Loading
Welcome to Babble,
Settings
Sign Out

Get the Babble Newsletter!

Already have an account? .

MENU

Eggs, Milk, Beef and Other "Taboo" Pregnancy Foods?

I drink raw milk, and I eat raw eggs.  Oh, and I eat a lot of beef.  Yes, while pregnant.

Some of you are now horrified.  After all, we’re told that pregnant women need to be very careful about what they eat, and that they should never consume raw eggs or milk, and that they should limit beef.  Not to mention skipping the lunch meat, soft cheeses, and other supposedly “dangerous” foods.  But are these foods always dangerous?  And are there other foods that maybe should be skipped?

First, let’s talk beef.  Most say to skip beef much of the time (limiting to one or two servings a week) because red meat causes heart disease.  I don’t know about that.  I believe that most beef — that comes from cows pumped full of hormones and antibiotics, and artificially fattened with corn — isn’t so good for you.  But I don’t think this applies to all beef.  All the research showing a link between heart disease (or obesity, etc.) and beef uses this hormone- and antibiotic-laden “regular” beef.  But grass-fed organic beef just isn’t the same.  Beef is actually a really good source of iron and B12 and a number of other nutrients.  If you can find grass-fed beef for a decent price, eat it!  We bought a whole cow early this year and eat it very frequently (pretty much daily).

What about raw eggs?  Or even eggs in general?  Some research shows they’ll cause your cholesterol to rise.  But first, 70% of your cholesterol is produced by your body…not your diet (hence all those new cholesterol drugs and their marketing schemes — “It’s not just what you eat”).  Eggs are full of wonderful nutrients — yes, fat and cholesterol, but also choline, vitamin A and lots of other good stuff.  And actually, these nutrients are best absorbed when the yolks are eaten raw.  Now…don’t run down to your local grocery store and pick up a $1 carton of eggs and eat them raw.  I don’t think that’s safe at all.  Factory-farmed eggs are often contaminated with salmonella, and it’s not worth the risk.  If you can get real farm-fresh, local eggs though (where you know your farmer and how healthy the chickens were), these are safe to eat raw.  I’d never eat any eggs I bought from a store — even a health food store — raw.  But I do get eggs from a local farmer, and these I eat raw daily.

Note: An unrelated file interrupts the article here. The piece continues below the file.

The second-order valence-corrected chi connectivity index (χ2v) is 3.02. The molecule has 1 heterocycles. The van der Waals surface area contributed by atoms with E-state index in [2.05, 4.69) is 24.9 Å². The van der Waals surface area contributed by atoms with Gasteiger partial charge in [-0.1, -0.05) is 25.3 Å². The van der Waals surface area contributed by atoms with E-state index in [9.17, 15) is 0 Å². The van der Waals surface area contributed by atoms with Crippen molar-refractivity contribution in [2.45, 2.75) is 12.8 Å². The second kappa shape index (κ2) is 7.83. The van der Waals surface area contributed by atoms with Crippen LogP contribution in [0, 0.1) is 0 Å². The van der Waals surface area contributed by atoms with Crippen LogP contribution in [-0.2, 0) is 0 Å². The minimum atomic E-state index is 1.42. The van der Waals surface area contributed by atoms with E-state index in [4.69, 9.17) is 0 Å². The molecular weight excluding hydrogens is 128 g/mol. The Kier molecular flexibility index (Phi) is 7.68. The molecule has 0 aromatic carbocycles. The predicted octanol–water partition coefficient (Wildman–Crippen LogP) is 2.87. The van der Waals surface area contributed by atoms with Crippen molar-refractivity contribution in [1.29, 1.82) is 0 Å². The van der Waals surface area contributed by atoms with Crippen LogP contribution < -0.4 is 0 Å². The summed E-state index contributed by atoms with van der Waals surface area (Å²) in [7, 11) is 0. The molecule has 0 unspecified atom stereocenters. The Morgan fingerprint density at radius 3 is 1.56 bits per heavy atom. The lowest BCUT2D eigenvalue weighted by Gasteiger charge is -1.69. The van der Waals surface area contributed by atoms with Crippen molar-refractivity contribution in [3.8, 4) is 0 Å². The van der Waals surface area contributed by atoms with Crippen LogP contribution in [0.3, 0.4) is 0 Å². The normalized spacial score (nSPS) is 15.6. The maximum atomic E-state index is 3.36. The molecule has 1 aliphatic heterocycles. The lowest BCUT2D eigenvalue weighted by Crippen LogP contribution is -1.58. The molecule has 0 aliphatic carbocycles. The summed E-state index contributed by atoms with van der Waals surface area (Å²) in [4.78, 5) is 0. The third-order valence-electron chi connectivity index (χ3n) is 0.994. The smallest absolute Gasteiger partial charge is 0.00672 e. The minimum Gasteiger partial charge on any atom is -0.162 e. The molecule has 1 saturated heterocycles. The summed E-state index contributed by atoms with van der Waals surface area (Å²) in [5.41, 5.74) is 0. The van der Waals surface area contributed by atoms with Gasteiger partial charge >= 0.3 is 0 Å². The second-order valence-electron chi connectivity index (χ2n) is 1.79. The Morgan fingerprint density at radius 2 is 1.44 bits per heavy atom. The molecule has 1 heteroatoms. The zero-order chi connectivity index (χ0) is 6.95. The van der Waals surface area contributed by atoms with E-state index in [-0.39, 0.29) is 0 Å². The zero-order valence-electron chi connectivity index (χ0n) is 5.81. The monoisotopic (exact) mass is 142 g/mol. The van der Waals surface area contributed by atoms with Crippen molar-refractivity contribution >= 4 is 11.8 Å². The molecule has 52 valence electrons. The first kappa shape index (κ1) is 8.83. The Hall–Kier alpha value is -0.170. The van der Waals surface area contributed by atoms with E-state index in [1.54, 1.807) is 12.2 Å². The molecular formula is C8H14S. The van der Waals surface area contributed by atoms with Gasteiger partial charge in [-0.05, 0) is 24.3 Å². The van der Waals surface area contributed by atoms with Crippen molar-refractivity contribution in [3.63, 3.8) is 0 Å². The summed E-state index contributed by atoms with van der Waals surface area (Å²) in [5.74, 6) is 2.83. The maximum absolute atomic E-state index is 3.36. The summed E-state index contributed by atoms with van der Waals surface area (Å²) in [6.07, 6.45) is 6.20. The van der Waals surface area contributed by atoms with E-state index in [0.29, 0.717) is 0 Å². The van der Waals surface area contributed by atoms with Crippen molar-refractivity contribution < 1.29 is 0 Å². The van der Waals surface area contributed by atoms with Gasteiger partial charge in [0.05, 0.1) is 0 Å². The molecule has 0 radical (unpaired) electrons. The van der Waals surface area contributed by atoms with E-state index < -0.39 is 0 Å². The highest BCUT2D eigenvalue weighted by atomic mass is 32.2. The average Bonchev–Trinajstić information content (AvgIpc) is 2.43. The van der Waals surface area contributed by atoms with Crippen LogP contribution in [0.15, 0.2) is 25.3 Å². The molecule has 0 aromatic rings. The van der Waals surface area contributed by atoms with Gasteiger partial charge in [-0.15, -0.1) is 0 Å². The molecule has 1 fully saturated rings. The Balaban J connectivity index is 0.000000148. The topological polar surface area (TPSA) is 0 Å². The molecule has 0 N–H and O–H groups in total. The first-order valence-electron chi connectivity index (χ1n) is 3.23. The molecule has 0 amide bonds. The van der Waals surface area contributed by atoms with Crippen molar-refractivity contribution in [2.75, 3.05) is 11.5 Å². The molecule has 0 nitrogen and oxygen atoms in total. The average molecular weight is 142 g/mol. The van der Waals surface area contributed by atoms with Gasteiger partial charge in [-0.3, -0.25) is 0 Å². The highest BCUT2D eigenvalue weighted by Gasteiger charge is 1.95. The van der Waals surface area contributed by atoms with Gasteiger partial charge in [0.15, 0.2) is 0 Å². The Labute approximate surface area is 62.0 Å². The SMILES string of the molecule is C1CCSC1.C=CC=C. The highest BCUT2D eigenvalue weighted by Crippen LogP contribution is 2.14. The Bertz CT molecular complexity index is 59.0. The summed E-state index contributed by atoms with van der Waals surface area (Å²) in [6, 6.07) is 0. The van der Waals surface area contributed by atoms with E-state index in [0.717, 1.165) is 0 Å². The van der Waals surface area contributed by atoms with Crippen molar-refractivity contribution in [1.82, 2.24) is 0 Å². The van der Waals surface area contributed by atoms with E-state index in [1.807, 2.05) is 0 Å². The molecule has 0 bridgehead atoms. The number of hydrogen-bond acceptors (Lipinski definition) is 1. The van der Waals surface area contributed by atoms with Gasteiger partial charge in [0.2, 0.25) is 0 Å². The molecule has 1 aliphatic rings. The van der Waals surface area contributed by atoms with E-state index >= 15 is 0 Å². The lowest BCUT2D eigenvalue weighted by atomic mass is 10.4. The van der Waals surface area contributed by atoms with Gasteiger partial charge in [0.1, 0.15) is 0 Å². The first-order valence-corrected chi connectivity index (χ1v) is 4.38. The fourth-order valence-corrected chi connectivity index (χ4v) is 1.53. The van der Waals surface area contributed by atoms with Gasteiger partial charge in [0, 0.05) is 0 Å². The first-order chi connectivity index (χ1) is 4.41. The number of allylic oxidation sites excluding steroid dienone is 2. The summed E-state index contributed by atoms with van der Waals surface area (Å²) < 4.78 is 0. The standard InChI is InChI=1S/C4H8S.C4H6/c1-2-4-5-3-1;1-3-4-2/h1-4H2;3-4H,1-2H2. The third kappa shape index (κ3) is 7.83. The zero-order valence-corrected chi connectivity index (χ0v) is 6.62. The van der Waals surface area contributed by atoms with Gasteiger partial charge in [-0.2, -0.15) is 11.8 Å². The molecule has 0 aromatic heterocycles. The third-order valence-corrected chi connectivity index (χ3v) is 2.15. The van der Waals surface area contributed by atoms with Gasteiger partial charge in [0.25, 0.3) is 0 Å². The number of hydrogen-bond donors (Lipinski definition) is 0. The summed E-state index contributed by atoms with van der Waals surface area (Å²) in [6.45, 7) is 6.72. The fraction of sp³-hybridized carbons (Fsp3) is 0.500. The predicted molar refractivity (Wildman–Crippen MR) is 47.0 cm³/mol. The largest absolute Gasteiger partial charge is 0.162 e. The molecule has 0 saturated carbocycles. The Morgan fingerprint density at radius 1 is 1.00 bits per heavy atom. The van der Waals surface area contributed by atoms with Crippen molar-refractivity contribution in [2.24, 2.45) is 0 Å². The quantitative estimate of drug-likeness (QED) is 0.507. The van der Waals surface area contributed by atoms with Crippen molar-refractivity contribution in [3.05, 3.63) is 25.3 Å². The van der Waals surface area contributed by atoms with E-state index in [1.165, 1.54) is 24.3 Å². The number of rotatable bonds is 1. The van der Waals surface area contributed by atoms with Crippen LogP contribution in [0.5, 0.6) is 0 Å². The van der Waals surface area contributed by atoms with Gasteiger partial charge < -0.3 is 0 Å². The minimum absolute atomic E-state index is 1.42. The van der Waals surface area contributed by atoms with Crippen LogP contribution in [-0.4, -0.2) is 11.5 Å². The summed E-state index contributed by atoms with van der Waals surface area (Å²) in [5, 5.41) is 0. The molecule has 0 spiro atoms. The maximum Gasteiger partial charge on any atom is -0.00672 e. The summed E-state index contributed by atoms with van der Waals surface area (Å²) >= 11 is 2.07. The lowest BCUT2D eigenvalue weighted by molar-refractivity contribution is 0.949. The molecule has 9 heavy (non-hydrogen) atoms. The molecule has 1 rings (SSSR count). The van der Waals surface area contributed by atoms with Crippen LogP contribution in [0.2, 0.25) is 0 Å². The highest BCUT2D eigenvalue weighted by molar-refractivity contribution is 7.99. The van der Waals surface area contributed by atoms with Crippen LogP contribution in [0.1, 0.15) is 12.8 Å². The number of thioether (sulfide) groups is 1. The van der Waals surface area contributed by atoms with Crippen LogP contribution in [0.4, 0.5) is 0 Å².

Raw milk is very similar.  It can’t be mass-produced safely (and so it isn’t).  But pasteurization and homogenization change the delicate protein structures in the milk, and the fat, making them harder for the body to digest (and even causing allergies for some…many people I know can’t even drink pasteurized milk; but do not have problems with raw).  But it’s very, very important to know your farmer, know that his milk is clean and that he follows safe procedures.  His cows should be out on pasture, eating only grass, and they should not be given hormones or antibiotics.  If you cannot find a local farmer you can trust, skip raw milk for sure.  (I’m lucky that I have a farmer I know well and trust…and his milk has never made anyone sick.  I’ve been drinking it for more than a year.  I didn’t even like milk before but I crave this milk constantly.)